38. G | Selected Moons of the Planets
  39. H | Future Total Eclipses
  40. I | The Nearest Stars, Brown Dwarfs, and White Dwarfs
  41. J | The Brightest Twenty Stars
  42. K | The Chemical Elements
  43. L | The Constellations
  44. M | Star Chart and Sky Event Resources
  45. Index
  1. Throughout much of the last century, the 100-inch telescope on Mt. Wilson (completed in 1917) and the 200-inch telescope on Palomar Mountain (completed in 1948) were the only ones large enough to obtain spectra of faint galaxies. Only a handful of astronomers (all male—since, until the 1960s, women were not given time on these two telescopes) were allowed to use these facilities, and in general the observers did not compete with each other but worked on different problems. Now there are many other telescopes, and several different groups do often work on the same problem. For example, two different groups have independently developed the techniques for using supernovae to determine the distances to galaxies at high redshifts. Which approach do you think is better for the field of astronomy? Which is more cost effective? Why?
  2. A distant relative, whom you invite to dinner so you can share all the exciting things you have learned in your astronomy class, says he does not believe that other galaxies are made up of stars. You come back to your group and ask them to help you respond. What kinds of measurements would you make to show that other galaxies are composed of stars?
  3. Look at Figure 26.1 with your group. What does the difference in color between the spiral arms and the bulge of Andromeda tell you about the difference in the types of stars that populate these two regions of the galaxy? Which side of the galaxy is closer to us? Why?
  4. What is your reaction to reading about the discovery of the expanding universe? Discuss how the members of the group feel about a universe “in motion.” Einstein was not comfortable with the notion of a universe that had some overall movement to it, instead of being at rest. He put a kind of “fudge factor” into his equations of general relativity for the universe as a whole to keep it from moving (although later, hearing about Hubble and Humason’s work, he called it “the greatest blunder” he ever made). Do you share Einstein’s original sense that this is not the kind of universe you feel comfortable with? What do you think could have caused space to be expanding?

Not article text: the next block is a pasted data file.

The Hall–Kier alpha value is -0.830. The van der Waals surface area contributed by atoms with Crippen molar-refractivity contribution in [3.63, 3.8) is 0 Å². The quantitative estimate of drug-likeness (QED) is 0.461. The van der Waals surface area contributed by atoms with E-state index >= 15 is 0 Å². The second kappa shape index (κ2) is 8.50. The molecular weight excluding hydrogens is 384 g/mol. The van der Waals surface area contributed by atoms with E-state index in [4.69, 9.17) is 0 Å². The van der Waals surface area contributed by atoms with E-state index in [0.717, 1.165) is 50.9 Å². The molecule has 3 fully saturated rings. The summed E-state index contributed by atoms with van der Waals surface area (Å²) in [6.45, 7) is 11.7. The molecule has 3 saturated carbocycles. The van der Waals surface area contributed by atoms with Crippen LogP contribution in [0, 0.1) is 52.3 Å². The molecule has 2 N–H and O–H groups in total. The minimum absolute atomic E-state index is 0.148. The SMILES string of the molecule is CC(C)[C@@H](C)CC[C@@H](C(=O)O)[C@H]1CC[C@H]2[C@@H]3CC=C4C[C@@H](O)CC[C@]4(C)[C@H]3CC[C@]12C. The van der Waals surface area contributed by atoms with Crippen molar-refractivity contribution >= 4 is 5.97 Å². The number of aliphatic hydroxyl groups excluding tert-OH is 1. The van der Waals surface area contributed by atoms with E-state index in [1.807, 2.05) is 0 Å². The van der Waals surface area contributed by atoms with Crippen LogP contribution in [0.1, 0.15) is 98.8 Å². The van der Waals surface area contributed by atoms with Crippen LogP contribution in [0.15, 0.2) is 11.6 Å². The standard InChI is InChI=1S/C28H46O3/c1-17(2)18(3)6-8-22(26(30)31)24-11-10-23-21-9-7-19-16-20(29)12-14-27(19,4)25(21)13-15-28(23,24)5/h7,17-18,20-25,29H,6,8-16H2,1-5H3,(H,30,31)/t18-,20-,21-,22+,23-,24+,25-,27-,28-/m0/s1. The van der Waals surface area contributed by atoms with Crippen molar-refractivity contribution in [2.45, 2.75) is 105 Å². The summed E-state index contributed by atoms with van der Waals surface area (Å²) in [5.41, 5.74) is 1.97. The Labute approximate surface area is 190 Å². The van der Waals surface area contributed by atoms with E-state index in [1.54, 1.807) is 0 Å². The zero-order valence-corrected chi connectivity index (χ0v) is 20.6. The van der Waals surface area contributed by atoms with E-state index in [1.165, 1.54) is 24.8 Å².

5. In science fiction, characters sometimes talk about visiting other galaxies. Discuss with your group how realistic this idea is. Even if we had fast spaceships (traveling close to the speed of light, the speed limit of the universe) how likely are we to be able to reach another galaxy? Why?
  6. Despite his son’s fascination with astronomy in college, Edwin Hubble’s father did not want him to go into astronomy as a profession. He really wanted his son to be a lawyer and pushed him hard to learn the law when he won a fellowship to study abroad. Hubble eventually defied his father and went into astronomy, becoming, as you learned in this chapter, one of the most important astronomers of all time. His dad didn’t live to see his son’s remarkable achievements. Do you think he would have reconciled himself to his son’s career choice if he had? Do you or does anyone in your group or among your friends have to face a choice between the passion in your heart and what others want you to do? Discuss how people in college today are dealing with such choices.